In an interview with Fox News, Donald Trump boasted about what his administration has done for African Americans. He also claimed that "he has done more for the black community than any other president" before him.
As if it weren't enough for the president of the United States to regularly dismiss the black community as second-class citizens, he threatened to deploy the Air Force to stop protests against police brutality and the murder of George Floyd.
And last Friday, Donald Trump was on Fox News, a news outlet that has been known to support his views. He said he believed that he had "done more for the black community than any other president," boasting about all the work he and his team have done.
A bold comparison?
The president took the opportunity to quote one of his predecessors: Abraham Lincoln, who was notably one of the pillars and instigators of the abolition of slavery in the United States. Donald Trump said that Abraham Lincoln "did good, although it's always questionable" before the journalist interviewing him cut him off.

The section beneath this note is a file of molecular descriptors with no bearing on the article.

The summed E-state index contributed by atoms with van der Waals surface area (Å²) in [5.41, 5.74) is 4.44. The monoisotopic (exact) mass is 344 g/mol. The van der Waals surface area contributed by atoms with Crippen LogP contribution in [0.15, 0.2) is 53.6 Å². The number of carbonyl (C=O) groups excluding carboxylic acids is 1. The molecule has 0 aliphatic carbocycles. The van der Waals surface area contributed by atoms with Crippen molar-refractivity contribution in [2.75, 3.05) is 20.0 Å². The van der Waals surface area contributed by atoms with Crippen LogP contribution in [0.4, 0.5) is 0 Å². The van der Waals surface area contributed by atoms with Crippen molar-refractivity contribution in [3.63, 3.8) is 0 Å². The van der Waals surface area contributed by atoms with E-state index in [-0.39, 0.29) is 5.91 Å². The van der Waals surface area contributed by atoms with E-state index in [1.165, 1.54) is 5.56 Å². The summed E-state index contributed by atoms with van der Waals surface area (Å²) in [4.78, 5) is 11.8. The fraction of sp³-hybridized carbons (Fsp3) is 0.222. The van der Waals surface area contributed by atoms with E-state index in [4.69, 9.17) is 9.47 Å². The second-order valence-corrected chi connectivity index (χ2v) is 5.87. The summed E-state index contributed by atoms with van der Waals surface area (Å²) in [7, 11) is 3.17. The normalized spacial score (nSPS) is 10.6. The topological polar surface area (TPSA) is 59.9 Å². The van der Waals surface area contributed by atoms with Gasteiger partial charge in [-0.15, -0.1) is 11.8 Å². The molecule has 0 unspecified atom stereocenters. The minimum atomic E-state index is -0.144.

Harris Faulkner, a black woman, reminded him that the 16th president of the United States had given African-Americans their freedom: "Well, we are free, Mr. President. So, he did pretty well."
The current American president then tried to justify himself by recalling the measures his administration had taken in favor of the African-American community: for example, they extended funding for historically black colleges and universities.
"Treated more unfairly by the press"
It wasn't the first time Donald Trump compared himself to Abraham Lincoln, who was probably the most widely respected president in the history of the United States. But perhaps everyone but Trump just got all the history wrong, as he has already proven.
Still on Fox News, on May 3rd of this year, he was answering questions in front of a statue of President Lincoln, and receiving criticism for his management of the coronavirus crisis in the United States. He said that he was "treated more unfairly the press" and the media in general than Lincoln had been in his day.
“I am greeted with a hostile press, the likes of which no president has ever seen. The closest would be that gentleman right up there [pointing to the David Chester French statue]. They always said, Lincoln, nobody got treated worse than Lincoln. I believe I am treated worse.”
Last Saturday, Donald Trump announced that he would delay a rally he had planned in Tulsa out of respect for "Juneteenth," a celebration of the end of slavery.